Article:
September 2017 Plant Profile – Clethra fargesii

When it comes to outstanding summer flowering shrubs for PNW gardens, one should not overlook the genus Clethra. Clethra is a genus of about 75 species, mostly native to south and east Asia and the Americas.  It is one of two genera in the Clethraceae, which is closely related to the Ericaceae (Heather family).  They prefer lime-free soil and produce white, fragrant flowers in long racemes or panicles in July or August. I just spent a week exploring a Carolinian forest back in SW Connecticut enjoying the native sweet scented Clethra alnifolia, commonly named Summersweet or Sweet Pepperbush. Upon returning to Seattle, I made an easy decision to refamiliarize myself with our Clethra collection and choose one to feature for this post. It did not take me long to choose my personal favorite, Clethra fargesii, once I saw the spectacular bark on our specimen located outside the Japanese Garden, along the sidewalk plantings adjacent to Lake Washington Blvd.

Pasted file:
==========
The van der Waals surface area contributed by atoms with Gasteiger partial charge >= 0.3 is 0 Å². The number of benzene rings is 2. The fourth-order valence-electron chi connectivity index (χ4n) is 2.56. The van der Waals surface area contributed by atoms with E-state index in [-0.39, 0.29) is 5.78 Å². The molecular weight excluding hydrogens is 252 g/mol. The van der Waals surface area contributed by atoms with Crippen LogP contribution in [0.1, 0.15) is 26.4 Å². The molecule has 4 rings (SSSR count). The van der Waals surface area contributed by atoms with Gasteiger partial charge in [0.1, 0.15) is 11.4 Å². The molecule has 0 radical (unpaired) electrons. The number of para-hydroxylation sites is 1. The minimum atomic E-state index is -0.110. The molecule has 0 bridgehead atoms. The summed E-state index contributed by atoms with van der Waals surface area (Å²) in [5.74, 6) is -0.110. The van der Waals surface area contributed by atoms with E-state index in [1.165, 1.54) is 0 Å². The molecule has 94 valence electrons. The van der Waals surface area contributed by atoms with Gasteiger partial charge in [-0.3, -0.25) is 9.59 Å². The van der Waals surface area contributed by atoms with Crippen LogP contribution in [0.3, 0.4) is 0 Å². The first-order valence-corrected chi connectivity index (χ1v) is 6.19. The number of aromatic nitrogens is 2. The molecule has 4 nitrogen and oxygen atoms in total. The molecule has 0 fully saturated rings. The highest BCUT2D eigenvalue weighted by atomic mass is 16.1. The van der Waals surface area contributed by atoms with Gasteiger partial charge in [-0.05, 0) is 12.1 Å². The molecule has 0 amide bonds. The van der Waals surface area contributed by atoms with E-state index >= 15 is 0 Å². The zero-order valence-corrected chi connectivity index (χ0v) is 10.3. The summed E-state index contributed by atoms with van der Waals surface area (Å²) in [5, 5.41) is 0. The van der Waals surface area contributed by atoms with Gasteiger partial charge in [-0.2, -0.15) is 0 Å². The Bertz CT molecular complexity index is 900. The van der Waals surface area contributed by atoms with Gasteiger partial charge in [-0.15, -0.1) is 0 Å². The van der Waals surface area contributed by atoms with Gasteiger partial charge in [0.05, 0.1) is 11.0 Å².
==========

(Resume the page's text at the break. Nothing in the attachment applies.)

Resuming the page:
Is this bark “Wow or What!”

The stunning Clethra fargesii, a.k.a. Chinese Clethra, is native to Central China prefers partial shade and moist woodland soil conditions for peak flowering and fall color performance. Our specimens could use more summer water, as they were quite sparse of inflorescenses, and none were still in flower.

10″ long fruiting racemes!

I can’t wait for leaf peeping season either, as I’ve read this plant turns a rich yellow color.

The only drawback of this beautiful clethra that I have found is it’s lack of availability on the PNW nursery market. However, it can be purchased at Woodlanders Nursery in South Carolina.

 

Our 2 mature specimens in Rhododendron Glen

 

Common Name: Chinese Clethra (English); cheng kou qi ye shu (Chinese)

Location: 3 specimens @ Washington Park Arboretum; Accessions 280-61*B & C located on map grid 15-2E and 307-42*A on map grid 3-1W.

Use our interactive map link to pin-point specimen locations.

Origin: Central China – Eastern Sichuan, western Hubei and parts of Guizhou, Hunan and Jiangxi provinces @ 4,000 to 7,800 ft. Introduced in 1900 by Ernest Wilson.

Height and Spread: 10′ x 6′ (mature)

Bloom Time: Summer – July through August